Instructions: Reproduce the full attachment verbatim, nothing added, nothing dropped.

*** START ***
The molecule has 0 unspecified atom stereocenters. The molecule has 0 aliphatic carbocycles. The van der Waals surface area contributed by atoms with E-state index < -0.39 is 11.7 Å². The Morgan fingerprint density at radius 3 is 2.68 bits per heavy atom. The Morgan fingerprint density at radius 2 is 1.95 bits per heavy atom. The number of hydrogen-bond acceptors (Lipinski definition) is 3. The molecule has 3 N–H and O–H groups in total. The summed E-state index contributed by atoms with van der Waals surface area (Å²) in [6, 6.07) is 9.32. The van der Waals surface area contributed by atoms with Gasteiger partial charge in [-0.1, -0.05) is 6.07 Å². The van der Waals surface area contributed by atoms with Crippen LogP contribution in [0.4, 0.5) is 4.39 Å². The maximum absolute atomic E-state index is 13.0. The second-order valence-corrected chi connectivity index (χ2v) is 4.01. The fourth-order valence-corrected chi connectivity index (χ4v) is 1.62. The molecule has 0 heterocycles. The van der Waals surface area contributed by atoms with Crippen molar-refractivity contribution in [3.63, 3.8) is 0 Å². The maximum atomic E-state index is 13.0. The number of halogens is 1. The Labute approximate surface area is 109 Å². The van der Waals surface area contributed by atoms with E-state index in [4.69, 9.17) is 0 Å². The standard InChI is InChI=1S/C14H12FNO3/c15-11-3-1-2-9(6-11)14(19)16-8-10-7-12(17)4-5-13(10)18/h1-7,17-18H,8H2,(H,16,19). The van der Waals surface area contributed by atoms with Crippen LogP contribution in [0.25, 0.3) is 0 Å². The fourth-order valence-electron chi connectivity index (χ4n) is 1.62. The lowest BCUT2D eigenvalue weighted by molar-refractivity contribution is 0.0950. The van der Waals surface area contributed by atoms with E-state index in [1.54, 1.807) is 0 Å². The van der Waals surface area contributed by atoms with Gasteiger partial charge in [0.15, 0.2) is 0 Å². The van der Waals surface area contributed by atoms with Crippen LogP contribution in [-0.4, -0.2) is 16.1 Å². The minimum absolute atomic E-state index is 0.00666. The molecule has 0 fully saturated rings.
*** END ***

The molecule has 0 unspecified atom stereocenters. The molecule has 0 aliphatic carbocycles. The van der Waals surface area contributed by atoms with E-state index < -0.39 is 11.7 Å². The Morgan fingerprint density at radius 3 is 2.68 bits per heavy atom. The Morgan fingerprint density at radius 2 is 1.95 bits per heavy atom. The number of hydrogen-bond acceptors (Lipinski definition) is 3. The molecule has 3 N–H and O–H groups in total. The summed E-state index contributed by atoms with van der Waals surface area (Å²) in [6, 6.07) is 9.32. The van der Waals surface area contributed by atoms with Gasteiger partial charge in [-0.1, -0.05) is 6.07 Å². The van der Waals surface area contributed by atoms with Crippen LogP contribution in [0.4, 0.5) is 4.39 Å². The maximum absolute atomic E-state index is 13.0. The second-order valence-corrected chi connectivity index (χ2v) is 4.01. The fourth-order valence-corrected chi connectivity index (χ4v) is 1.62. The molecule has 0 heterocycles. The van der Waals surface area contributed by atoms with Crippen molar-refractivity contribution in [3.63, 3.8) is 0 Å². The maximum atomic E-state index is 13.0. The number of halogens is 1. The Labute approximate surface area is 109 Å². The van der Waals surface area contributed by atoms with E-state index in [4.69, 9.17) is 0 Å². The standard InChI is InChI=1S/C14H12FNO3/c15-11-3-1-2-9(6-11)14(19)16-8-10-7-12(17)4-5-13(10)18/h1-7,17-18H,8H2,(H,16,19). The van der Waals surface area contributed by atoms with Crippen LogP contribution in [0.25, 0.3) is 0 Å². The fourth-order valence-electron chi connectivity index (χ4n) is 1.62. The lowest BCUT2D eigenvalue weighted by molar-refractivity contribution is 0.0950. The van der Waals surface area contributed by atoms with E-state index in [1.54, 1.807) is 0 Å². The van der Waals surface area contributed by atoms with Gasteiger partial charge in [0.15, 0.2) is 0 Å². The van der Waals surface area contributed by atoms with Crippen LogP contribution in [-0.4, -0.2) is 16.1 Å². The minimum absolute atomic E-state index is 0.00666. The molecule has 0 fully saturated rings.